Approaching canine atopic dermatitis

dvm360dvm360 December 2021
Volume 52

Andrew Rosenberg, DVM, DACVD, detailed the ins and outs of canine atopic dermatitis, plus how to approach a patient presenting with this condition.

Firn /

Firn /

According to Andrew Rosenberg, DVM, DACVD, canine atopic dermatitis is a genetically predisposed inflammatory and pruritic allergic skin disease caused by environmental allergens with characteristic clinical features. It is the second most common allergic skin disease in dogs, following flea allergy dermatitis.1

At the 2021 New York Vet show in New York, New York, Rosenberg described the basics of canine atopic dermatitis and he shared insight on approaching a patient with this condition.

Atopic dermatitis basics

The primary clinical signs of atopic dermatitis include both erythema and pruritus and the secondary signs include excoriations and infections, said Rosenberg. It’s equally important to note that there are no pathognomonic signs and other skin diseases must be ruled out before making the diagnosis. “It’s not just an itchy skin disease, it’s also an inflamed skin disease,” he reminded.

The typical age of onset for atopic dermatitis is between 6 months to 3 years of age, and there is an increased risk in acquiring the condition for certain breeds such as Golden and Labrador retrievers, Pit Bull terriers, pugs, boxers, and German shepherds.2 Rosenberg revealed that the most common skin areas affected are the pinna, axilla, front paws, hind paws, lips, and the paranal.

He then detailed the mechanism of itch and inflammation surrounding canine atopic dermatitis. “Atopic individuals have a defective skin barrier…once this is defective, allergens can then absorb through the defective skin and allergens that interact with immune cells, those immune cells release a variety of itch chemicals…that gives the sensation of pruritus. A lot of other chemicals are being released by this allergic reaction many of which are very, very inflammatory.”

“That causes more inflammation on the skin and degrades that barrier function even more and then you get even more increased penetration of allergens…and secondary infections and bacteria,” Rosenberg continued.

Tips for approaching an atopic patient

Perform a cytology test or culture test

Rosenberg emphasized to begin by completing a cytology test when confronted with an atopic patient or completing a culture test if necessary.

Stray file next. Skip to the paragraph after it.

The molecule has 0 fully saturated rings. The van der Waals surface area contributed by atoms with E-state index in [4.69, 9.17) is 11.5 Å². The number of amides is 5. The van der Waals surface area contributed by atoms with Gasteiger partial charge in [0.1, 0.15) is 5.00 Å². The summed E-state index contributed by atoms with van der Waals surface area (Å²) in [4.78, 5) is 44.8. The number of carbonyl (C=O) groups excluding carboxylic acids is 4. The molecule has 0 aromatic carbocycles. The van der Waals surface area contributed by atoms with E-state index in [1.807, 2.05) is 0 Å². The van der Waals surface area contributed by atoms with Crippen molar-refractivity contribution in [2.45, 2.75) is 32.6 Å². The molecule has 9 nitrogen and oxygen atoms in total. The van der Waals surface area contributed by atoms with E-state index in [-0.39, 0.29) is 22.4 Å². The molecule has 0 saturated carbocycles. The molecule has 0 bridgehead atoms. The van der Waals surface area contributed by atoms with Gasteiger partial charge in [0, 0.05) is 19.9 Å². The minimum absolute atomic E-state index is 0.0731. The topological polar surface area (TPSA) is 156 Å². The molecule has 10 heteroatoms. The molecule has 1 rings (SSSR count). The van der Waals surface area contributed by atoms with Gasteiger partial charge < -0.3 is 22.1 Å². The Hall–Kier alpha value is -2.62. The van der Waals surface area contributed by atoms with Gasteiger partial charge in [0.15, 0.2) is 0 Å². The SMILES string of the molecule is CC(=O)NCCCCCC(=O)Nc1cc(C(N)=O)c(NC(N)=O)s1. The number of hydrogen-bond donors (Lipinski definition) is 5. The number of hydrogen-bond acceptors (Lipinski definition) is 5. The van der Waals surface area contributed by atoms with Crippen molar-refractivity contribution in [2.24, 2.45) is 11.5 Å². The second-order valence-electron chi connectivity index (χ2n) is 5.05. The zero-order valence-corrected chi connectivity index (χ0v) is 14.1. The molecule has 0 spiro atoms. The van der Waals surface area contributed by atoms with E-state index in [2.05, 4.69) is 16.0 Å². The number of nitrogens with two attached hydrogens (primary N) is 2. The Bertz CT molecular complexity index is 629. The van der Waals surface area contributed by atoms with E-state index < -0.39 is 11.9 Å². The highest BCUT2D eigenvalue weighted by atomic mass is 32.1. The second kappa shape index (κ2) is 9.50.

“I really can’t stress enough to do your cytology’s, that should be the first thing you really are doing when you’re presented with an atopic dog,” he noted.

"Don’t be afraid to culture [a] skin infection, it’s never wrong to do so. If you see raw bacteria, you should be culturing and if there’s a bacterial infection that’s not resolving with antimicrobial therapies you should be culturing,” Rosenberg added.

Identify the underlying allergy

It is also key to determine which environmental allergy is affecting the patient so the client can limit the dog’s exposure to this allergen if possible. “It would be great if we could get to the root cause of what the dog is allergic to and manage that,” Rosenberg told attendees. Among the common allergens that cause a dog to develop atopy are various pollens, grasses, dander, insect proteins, and house dust.3

Treat the secondary infection

Once the pet is diagnosed and it is determined if it is a yeast or bacterial infection, treating the secondary infection is vital as this can significantly reduce pruritus, according to Rosenberg. Be sure to utilize the appropriate treatment method depending on your patient’s unique needs.

“My principles for treating secondary infections…we’re getting away as much as we can from systemic antibiotics with all the resistance…so if there’s [a] focal infection, I encourage you to use more topical therapies. For widespread infection, we still use antibiotics,” Rosenberg implored.

“I always recommend [prescribing an antibiotic for] at least 3 weeks, many times 4 weeks and the general rule is to treat with an antibiotic for 1 week beyond a clinical cure so you treat until everything looks normal and then add on a week,” he said. “I always recommend rechecking these patients before stopping [the] antibiotic."


  1. Elfenbein H. Atopic dermatitis in dogs: Causes, symptoms, and treatment. PetMD. February 13, 2020. Accessed November 8, 2021.
  2. Miller WH, Griffin CE, Campbell KL, eds. Hypersensitivity Disorders. In: Muller and Kirk’s small animal dermatology 7th ed. St. Louis, MO: Elsevier; 2013:372.
  3. The most common dog allergens and how to avoid them. Richell. September 20, 2019. Accessed November 8, 2021.
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